The Digital Forest Looks Pretty Green - Radio World

The Digital Forest Looks Pretty Green

The FCC’s latest report on digital radio is interesting reading, a concise summary of IBOC’s regulatory history and of issues likely yet to be contentious, such as subscription services, new public interest obligations and digital copying limitations.
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The FCC’s latest report on digital radio is interesting reading, a concise summary of IBOC’s regulatory history and of issues likely yet to be contentious, such as subscription services, new public interest obligations and digital copying limitations.

The commission’s action is summarized in our story on page 1 of this issue, and you can peruse the order at radioworld.com. I recommend it.

Reading the document, however, also brought to my mind the original, powerful reasons broadcasters pursued this particular technology. These factors tend to be forgotten or taken for granted during debate over various rollout questions that occupy discussion at conventions, on listservs and in news stories.

It’s timely to recall them now.

Among the various ways to “go digital,” IBOC appealed to broadcasters because our industry essentially is conservative in its business outlook. We are hesitant to leap into new arenas if such a leap would put our existing “turf” at risk.

One can argue whether and when such a cautious outlook is appropriate; but in such an environment, HD Radio emerges as a custom-fit solution for bringing the radio industry into the digital age. This approach truly is elegant, allowing a broadcaster to ease into a significant new service with no fear of giving up existing spectrum.

Think of the discussions we’d be having right now if radio’s digital road map involved a mandated move to new frequencies and surrender of existing channels, all on a government-set schedule. In the middle of such a transition, HD Radio would look pretty darned good.

You’d wish for a rollout that allowed you to create profitable new information services on your existing bandwidth, without having to obtain separate permission each time you added a program stream, in data increments that you determined, on a timetable that you set and at a pace with which you were comfortable.

You could add new streams when you conceived them; and you could explore the transmission of new data and audio services within the relatively protected confines of your existing broadcast infrastructure.

That opportunity exists now.

I know this sounds like a sell job. But I continue to be a cautious IBOC proponent, not a gung-ho advocate.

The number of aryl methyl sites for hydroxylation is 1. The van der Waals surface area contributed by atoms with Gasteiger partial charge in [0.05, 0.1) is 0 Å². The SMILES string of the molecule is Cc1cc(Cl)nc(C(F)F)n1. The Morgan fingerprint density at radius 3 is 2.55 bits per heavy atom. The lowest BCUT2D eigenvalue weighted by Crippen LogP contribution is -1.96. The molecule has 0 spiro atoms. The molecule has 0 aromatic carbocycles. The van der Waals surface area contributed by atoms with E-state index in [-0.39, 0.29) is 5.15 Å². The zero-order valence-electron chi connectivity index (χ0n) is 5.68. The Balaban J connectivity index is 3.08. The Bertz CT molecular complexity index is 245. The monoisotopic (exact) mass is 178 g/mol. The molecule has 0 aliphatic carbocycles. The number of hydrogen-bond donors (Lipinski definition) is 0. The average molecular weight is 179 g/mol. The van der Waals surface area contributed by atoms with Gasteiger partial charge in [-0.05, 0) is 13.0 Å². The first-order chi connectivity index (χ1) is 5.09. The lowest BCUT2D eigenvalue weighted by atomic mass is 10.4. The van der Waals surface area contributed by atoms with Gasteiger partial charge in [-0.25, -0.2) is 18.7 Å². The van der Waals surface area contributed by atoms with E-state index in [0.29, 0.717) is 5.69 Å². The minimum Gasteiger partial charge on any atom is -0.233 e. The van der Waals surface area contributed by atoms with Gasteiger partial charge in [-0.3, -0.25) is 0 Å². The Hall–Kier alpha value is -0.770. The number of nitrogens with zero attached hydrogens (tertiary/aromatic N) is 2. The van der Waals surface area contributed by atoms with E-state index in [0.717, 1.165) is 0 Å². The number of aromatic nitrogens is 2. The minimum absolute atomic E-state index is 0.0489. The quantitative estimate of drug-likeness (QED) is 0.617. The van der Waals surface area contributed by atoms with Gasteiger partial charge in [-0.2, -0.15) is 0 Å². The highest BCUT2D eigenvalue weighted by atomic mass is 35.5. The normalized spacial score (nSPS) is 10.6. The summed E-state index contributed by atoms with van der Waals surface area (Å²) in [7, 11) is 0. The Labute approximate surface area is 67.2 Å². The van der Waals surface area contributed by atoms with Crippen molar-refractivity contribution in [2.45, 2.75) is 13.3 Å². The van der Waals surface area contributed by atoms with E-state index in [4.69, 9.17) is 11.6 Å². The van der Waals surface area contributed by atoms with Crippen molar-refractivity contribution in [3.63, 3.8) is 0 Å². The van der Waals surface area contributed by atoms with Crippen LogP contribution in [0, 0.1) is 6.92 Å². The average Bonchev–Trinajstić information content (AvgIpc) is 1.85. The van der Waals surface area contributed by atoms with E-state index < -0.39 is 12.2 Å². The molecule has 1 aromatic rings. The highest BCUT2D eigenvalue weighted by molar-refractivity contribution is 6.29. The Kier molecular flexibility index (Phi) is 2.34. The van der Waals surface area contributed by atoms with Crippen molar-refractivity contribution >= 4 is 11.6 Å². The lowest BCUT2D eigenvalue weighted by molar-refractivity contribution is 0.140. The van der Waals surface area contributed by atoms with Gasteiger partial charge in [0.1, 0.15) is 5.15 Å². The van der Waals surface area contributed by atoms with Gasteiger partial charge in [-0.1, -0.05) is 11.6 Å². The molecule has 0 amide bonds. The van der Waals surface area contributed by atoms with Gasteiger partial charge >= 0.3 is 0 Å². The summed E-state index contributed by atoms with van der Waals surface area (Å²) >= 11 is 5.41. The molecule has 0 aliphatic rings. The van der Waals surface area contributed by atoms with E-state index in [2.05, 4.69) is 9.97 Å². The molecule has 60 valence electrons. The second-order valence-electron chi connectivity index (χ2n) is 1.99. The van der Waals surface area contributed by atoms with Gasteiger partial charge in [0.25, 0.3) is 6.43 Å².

I am perfectly aware that some readers wish the question of the digital transition would just go away. They cite concerns about cost, interference or the perception that they’re being dragged into it by bigger corporate entities.

I respect those who feel this way but as I’ve stated before, I believe the HD Radio IBOC solution that our industry has developed, while imperfect, is the best available and, further, it’s foolish to ignore the benefits it does provide.

Let’s not lose sight of the growth of our digital forest while we fret about individual trees.

Among IBOC critics, the most paranoid sometimes say that big corporations, plotting with the commission and the NRSC, are forcing our industry into change. Ignore them. I know too many of the good people who have struggled with these decisions — including most of our industry’s leading engineers — to fall into such an easy delusion.

But if anything, the new IBOC rules do protect, rather than infringe, the interests of broadcasters, a group that mostly wants to transition to digital but at their own speed and in their own way.

Medium- and small-market broadcast managers lately are being pitched the benefits of HD Radio; they should listen with an open mind. In the language of the investment community, stations are being offered a chance to move into the digital age with real profit potential in the near term, a solid long-term outlook and very little downside risk other than hardware costs — and those expenses can be incurred on their own timetable.

(Also note that over time, the FCC said, it could reconsider its stance that stations must simulcast their main digital and analog signals. This means you could air separate HD Radio and analog feeds. That’s more potential competition in your market looming. Who wouldn’t want a part of that?

The commission order also makes clear that its staff is thinking about an all-digital future. Some industry leaders have said they’ll never turn off their analog; I wouldn’t put money on that.)

Meanwhile, tuners are proliferating today. Multicast channels are being added; and it’s my prediction that soon one will “break out” into national consciousness with an unexpected format or personality, one that will help create the consumer “buzz” HD Radio craves.

Many new-media companies would kill to have the regulatory certainty and coordinated marketing among competitors that radio enjoys in this transition. You need not be a Clear Channel or CBS to benefit from this extended opportunity to manage and experiment with new digital services. Take advantage of it.

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